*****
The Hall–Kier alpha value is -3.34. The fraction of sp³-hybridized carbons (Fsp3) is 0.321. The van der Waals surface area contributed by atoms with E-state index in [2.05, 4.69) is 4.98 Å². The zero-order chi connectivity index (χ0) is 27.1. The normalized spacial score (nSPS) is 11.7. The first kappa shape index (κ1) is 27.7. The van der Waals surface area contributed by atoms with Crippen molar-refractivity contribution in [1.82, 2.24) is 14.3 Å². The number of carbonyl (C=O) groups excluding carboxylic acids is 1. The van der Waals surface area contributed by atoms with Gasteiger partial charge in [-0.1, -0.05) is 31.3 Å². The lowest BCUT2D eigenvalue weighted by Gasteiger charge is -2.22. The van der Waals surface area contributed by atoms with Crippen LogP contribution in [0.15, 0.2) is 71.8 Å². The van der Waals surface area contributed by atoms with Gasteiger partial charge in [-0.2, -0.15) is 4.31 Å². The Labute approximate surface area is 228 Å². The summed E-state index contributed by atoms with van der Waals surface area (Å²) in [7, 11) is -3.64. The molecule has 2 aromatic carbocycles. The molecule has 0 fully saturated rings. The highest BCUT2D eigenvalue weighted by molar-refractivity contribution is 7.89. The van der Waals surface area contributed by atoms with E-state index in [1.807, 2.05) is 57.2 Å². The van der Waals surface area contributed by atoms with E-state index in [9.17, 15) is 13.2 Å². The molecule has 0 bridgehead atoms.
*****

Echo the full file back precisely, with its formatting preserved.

The Hall–Kier alpha value is -3.34. The fraction of sp³-hybridized carbons (Fsp3) is 0.321. The van der Waals surface area contributed by atoms with E-state index in [2.05, 4.69) is 4.98 Å². The zero-order chi connectivity index (χ0) is 27.1. The normalized spacial score (nSPS) is 11.7. The first kappa shape index (κ1) is 27.7. The van der Waals surface area contributed by atoms with Crippen molar-refractivity contribution in [1.82, 2.24) is 14.3 Å². The number of carbonyl (C=O) groups excluding carboxylic acids is 1. The van der Waals surface area contributed by atoms with Gasteiger partial charge in [-0.1, -0.05) is 31.3 Å². The lowest BCUT2D eigenvalue weighted by Gasteiger charge is -2.22. The van der Waals surface area contributed by atoms with Crippen LogP contribution in [0.15, 0.2) is 71.8 Å². The van der Waals surface area contributed by atoms with Gasteiger partial charge in [-0.2, -0.15) is 4.31 Å². The Labute approximate surface area is 228 Å². The summed E-state index contributed by atoms with van der Waals surface area (Å²) in [7, 11) is -3.64. The molecule has 2 aromatic carbocycles. The molecule has 0 fully saturated rings. The highest BCUT2D eigenvalue weighted by molar-refractivity contribution is 7.89. The van der Waals surface area contributed by atoms with E-state index in [1.807, 2.05) is 57.2 Å². The van der Waals surface area contributed by atoms with E-state index in [9.17, 15) is 13.2 Å². The molecule has 0 bridgehead atoms.